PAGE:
We used multivariable mixed linear regression models to measure longitudinal change in lung function separately for SCD and CF cohorts. Both models controlled for sex, age, and height. The SCD model included genotype, baseline hemoglobin, and hydroxyurea use. The CF model included CF-related diabetes and pancreatic insufficiency. For individuals with SCD and CF, FEV1 declines 23 mL/y (95% CI, −28 to −18; P < .001) and 26 mL/y (95% CI, −33 to −18; P < .001), respectively (Table 1). No statistical difference was observed in the annual change in FEV1 between the 2 cohorts (difference in slope = 2.5 mL; P = .596; Figure 1). Although initial FEV1 is lower in individuals with CF than SCD (2.5 vs 2.7 L; P = .01), the annual decline over time is similar between the 2 diseases.
To our knowledge, there are no established therapies to increase or prevent a decline in FEV1 in adults with SCD. However, bone marrow transplant in children with SCD may slow decline in lung function.27 Additionally, established evidence-based practices can be implemented when an adult is noted to have a lower than expected or precipitous decline in FEV1, such as smoking cessation,28 inquiry and management of occupational exposures,29 or other diagnostic considerations to investigate for comorbid conditions.30 Close monitoring of lung function over time may provide additional information regarding the clinical status and possible response to different therapies, such as montelukast or inhaled corticosteroids.
Several limitations exist in this retrospective cohort study. Although strict testing criteria exist, trajectories of decline can be highly variable in healthy individuals and disease states.31 Additionally, excluding those participants with less than 2 spirometry results meant that individuals included in this analysis were more likely to have severe disease. Participants with SCD included in the analysis had SCD genotypes (HbSS or HbSβ0thalassemia) associated with a higher incidence rate of vaso-occlusive pain32 and acute chest syndrome events,33 were on hydroxyurea, and had higher mortality (supplemental Table 2A). Similarly, participants with CF included in the analysis had more severe disease complications, such as pancreatic insufficiency. The study had participants with more severe SCD and CF than those excluded from the analysis. However, the results indicate that, for individuals with severe SCD and CF, the annual decline in pulmonary function is similar.
We provided evidence for progressive lung function decline in adults with SCD, and the rate of the decline is similar to individuals with CF. Despite the lack of a therapeutic intervention to prevent a decline in FEV1, these data support routine spirometry evaluation in adults with SCD and asymptomatic lung disease. Evidence-based strategies for mitigating a decline in FEV1 may be implemented for adults with declining lung function. Furthermore, knowledge of progressive lung disease may alter the perspective of risk-benefit ratio for considering curative therapy, tobacco smoke exposure, occupational exposures, or all of the above.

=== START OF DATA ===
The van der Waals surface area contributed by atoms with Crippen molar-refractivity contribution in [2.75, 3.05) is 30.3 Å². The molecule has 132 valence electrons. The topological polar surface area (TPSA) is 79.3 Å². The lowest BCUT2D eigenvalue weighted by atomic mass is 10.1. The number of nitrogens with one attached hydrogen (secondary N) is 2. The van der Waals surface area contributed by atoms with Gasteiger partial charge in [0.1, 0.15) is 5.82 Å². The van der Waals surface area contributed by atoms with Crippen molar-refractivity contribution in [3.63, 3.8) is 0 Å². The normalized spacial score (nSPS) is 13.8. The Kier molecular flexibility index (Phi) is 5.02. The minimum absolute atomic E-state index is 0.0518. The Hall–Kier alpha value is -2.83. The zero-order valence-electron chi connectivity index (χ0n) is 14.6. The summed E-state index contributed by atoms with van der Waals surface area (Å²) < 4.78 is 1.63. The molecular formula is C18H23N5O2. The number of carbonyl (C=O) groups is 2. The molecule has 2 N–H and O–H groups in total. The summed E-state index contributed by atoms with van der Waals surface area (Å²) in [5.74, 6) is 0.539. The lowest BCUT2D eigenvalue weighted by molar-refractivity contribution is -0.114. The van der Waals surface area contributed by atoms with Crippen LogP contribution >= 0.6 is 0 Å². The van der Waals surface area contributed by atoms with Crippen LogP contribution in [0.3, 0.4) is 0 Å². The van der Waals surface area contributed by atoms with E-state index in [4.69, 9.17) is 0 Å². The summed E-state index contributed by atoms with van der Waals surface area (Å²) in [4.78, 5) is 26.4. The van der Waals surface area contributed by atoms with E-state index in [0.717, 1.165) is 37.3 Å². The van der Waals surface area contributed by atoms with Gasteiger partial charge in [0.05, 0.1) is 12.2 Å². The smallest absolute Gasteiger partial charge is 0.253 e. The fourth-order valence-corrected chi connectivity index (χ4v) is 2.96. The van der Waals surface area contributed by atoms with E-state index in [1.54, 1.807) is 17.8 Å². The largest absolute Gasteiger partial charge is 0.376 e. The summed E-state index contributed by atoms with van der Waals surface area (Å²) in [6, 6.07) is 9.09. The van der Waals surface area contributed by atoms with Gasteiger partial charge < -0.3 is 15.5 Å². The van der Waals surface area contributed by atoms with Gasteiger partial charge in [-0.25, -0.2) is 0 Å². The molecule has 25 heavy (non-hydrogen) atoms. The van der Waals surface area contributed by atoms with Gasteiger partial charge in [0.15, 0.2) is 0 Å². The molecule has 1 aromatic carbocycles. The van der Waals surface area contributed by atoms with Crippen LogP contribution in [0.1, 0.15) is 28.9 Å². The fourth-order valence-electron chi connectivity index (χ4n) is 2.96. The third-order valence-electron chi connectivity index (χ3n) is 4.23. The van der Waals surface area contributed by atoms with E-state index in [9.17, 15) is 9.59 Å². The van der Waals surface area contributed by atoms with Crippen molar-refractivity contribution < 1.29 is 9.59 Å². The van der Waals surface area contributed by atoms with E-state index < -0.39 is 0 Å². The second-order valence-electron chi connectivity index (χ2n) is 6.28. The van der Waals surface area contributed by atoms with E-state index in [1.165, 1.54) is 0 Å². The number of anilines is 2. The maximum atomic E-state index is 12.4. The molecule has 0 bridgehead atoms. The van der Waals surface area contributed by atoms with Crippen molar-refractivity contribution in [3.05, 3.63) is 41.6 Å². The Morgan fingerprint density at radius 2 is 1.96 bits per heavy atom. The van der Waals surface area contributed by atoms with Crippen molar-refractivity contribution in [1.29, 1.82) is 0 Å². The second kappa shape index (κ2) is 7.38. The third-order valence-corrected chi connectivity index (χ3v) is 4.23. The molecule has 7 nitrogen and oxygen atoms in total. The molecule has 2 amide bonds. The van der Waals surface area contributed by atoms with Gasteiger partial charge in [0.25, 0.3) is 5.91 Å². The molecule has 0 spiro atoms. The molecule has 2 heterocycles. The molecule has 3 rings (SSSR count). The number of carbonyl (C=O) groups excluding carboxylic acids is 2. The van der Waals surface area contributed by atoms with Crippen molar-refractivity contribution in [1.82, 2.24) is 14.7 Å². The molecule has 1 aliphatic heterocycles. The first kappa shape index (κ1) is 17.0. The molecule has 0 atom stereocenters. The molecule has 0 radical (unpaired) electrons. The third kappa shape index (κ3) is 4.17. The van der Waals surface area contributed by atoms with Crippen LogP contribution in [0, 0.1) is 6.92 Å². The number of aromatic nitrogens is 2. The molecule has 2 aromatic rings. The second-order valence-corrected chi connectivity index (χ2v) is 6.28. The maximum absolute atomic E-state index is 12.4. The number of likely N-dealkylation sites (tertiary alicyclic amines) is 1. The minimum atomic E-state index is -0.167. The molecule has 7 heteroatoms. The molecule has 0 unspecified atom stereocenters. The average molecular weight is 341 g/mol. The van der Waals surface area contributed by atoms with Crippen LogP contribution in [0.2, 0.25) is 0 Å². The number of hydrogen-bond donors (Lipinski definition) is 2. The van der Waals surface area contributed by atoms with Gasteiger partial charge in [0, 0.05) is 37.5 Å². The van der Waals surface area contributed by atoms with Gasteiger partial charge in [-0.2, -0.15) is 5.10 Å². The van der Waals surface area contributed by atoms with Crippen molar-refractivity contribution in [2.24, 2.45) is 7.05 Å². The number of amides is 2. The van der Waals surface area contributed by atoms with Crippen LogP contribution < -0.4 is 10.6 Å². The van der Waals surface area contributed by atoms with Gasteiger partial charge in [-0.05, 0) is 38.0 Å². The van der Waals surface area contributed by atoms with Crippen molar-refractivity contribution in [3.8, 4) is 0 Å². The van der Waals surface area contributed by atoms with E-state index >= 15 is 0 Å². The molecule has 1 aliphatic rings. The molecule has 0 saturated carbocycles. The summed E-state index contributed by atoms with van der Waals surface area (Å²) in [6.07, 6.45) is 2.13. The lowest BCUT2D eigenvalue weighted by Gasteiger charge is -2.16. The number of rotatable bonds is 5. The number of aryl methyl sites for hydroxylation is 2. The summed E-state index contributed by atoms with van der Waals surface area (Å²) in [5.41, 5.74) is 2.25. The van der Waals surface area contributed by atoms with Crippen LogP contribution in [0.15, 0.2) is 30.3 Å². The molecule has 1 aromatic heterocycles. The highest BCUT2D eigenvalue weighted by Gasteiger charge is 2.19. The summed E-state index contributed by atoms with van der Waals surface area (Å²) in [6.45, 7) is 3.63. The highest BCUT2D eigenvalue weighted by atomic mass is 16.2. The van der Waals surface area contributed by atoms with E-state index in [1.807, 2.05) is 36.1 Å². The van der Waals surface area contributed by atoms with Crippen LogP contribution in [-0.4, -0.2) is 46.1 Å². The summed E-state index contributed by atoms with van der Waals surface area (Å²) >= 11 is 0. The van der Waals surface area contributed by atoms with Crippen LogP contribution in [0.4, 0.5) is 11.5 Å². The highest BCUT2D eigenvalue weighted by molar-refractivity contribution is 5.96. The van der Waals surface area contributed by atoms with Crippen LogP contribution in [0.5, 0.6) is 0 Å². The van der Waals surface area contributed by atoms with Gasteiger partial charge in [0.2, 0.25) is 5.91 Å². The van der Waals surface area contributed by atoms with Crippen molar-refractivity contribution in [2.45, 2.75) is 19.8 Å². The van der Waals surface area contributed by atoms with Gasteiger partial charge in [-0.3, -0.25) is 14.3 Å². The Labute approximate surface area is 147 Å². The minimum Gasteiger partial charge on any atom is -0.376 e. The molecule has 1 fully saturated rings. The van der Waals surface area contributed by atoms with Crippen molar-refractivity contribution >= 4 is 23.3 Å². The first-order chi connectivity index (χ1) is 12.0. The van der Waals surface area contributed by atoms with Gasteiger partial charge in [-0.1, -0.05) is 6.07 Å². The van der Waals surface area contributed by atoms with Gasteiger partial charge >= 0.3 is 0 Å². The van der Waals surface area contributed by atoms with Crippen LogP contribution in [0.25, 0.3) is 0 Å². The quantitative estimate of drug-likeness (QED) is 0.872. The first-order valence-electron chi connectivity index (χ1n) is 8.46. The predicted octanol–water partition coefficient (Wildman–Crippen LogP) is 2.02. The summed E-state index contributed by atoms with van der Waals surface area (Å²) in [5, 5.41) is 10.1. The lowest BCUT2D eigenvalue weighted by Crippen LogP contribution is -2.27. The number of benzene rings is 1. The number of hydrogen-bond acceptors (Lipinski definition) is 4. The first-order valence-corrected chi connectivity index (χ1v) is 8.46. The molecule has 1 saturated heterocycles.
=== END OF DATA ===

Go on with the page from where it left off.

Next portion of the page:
Contribution: B.H. analyzed the data and drafted the original manuscript; Z.I. revised and edited the manuscript; R.C. revised and edited the manuscript; M.R. performed all statistical analysis and revised and edited the manuscript; M.R.D. designed the research study, analyzed the data, and revised and edited the manuscript; and S.W. analyzed the data and revised and edited and manuscript.
Conflict-of-interest disclosure: M.R.D. and his institution are the sponsors of two externally funded research investigator-initiated projects. Global Blood Therapeutics will provide funding for the cost of these clinical studies but will not be a cosponsor of either study. M.R.D. is not receiving any compensation for the conduct of these two investigator-initiated observational studies. M.R.D. is a member of the Global Blood Therapeutics advisory board for a proposed randomized controlled trial for which he receives compensation. M.R.D. is on the steering committee for a Novartis-sponsored phase 2 trial to prevent priapism in men. M.R.D. was a medical advisor for developing the CTX001 Early Economic Model. M.R.D. provided medical input on the economic model as part of an expert reference group for Vertex/CRISPR CTX001 Early Economic Model in 2020. M.D. provided a 2-hour consultation to the Forma Pharmaceutical company about sickle cell disease in 2021. All remaining author declare no competing financial interests.
Correspondence: Shaina M. Willen, Division of Pulmonary Medicine, Department of Pediatrics, UC Davis Medical Center, 2516 Stockton Blvd., Sacramento, CA 95817; e-mail: firstname.lastname@example.org.
Requests for data sharing may be submitted to Shaina M. Willen (email@example.com).
The full-text version of this article contains a data supplement.